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Does an auxin-adjuvant urea derivative interfere with the vascular pattern formation? Preliminary results
1 , 2 , 3 , * 4
1  Dipartimento di Scienze Chimiche, della Vita e della Sostenibilità Ambientale, Università di Parma. Parma, Italy
2  Dipartimento di Scienze Matematiche, Fisiche e Informatiche, Università di Parma, Parma, Italy
3  Dipartimento di Scienze degli Alimenti e del Farmaco, Università di Parma, Parma, Italy
4  Department of Chemistry, Life Sciences and Environmental Sustainability
Academic Editor: Luigi De Bellis


The vascular system is essential for land plants by providing long-distance transportation for water, nutrients, and signaling molecules. Our knowledge about its structure comes from the study of the continuous conductive system of Arabidopsis leaves, composed of interconnected veins organized in a hierarchical network: single primary veins, loops of secondary veins, lateral veins, marginal veins, and tertiary-connected veins. Auxin is a key factor guiding the vascular network differentiation in all organs, and continuous polar auxin transportation reflects the continuity of conductive tissues. Indeed, auxin cell-to-cell movement involves at least influx and efflux carriers located at the plasma membrane (AUX1/LIKE AUX1 family and PIN-FORMED family, respectively) and receptor/receptors through which an auxin signaling mechanism operates. According to the canalization hypothesis, auxin induces the formation of self-organizing channels via a feedback regulation of its own transport.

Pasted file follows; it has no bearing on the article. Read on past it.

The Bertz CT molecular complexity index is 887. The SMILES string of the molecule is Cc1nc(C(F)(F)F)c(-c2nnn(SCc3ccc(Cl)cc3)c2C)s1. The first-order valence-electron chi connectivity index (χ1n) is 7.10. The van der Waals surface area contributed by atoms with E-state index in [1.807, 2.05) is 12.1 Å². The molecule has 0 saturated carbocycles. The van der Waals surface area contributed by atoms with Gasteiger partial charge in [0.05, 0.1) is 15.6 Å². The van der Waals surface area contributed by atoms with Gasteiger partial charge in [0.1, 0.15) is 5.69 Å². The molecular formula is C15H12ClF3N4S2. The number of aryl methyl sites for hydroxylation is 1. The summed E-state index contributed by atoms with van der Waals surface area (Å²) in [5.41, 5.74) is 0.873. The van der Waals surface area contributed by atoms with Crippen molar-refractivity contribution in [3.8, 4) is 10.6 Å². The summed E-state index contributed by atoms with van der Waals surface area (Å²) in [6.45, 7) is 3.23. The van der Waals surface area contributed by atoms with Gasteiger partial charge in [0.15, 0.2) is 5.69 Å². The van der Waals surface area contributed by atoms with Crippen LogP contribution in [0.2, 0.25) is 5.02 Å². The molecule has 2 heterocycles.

Auxin-binding protein 1 (ABP1) is the first auxin-binding protein identified, predominantly located in the endoplasmic reticulum, while a small fraction remains in the apoplast. In this acidic region, it binds with auxin by acting as a receptor that mediates auxin canalization.

Here, we report preliminary results based on the interference between ABP1 and an auxin-adjuvant urea derivative, the N,N'-bis(2,3-methylenedioxyphenyl)urea (2,3-MDPU).

The simple and regular vein patterns of Arabidopsis cotyledons will be used to study the effects of this urea derivative on vascular development.

Keywords: Vasculature; ABP1 receptor; urea derivative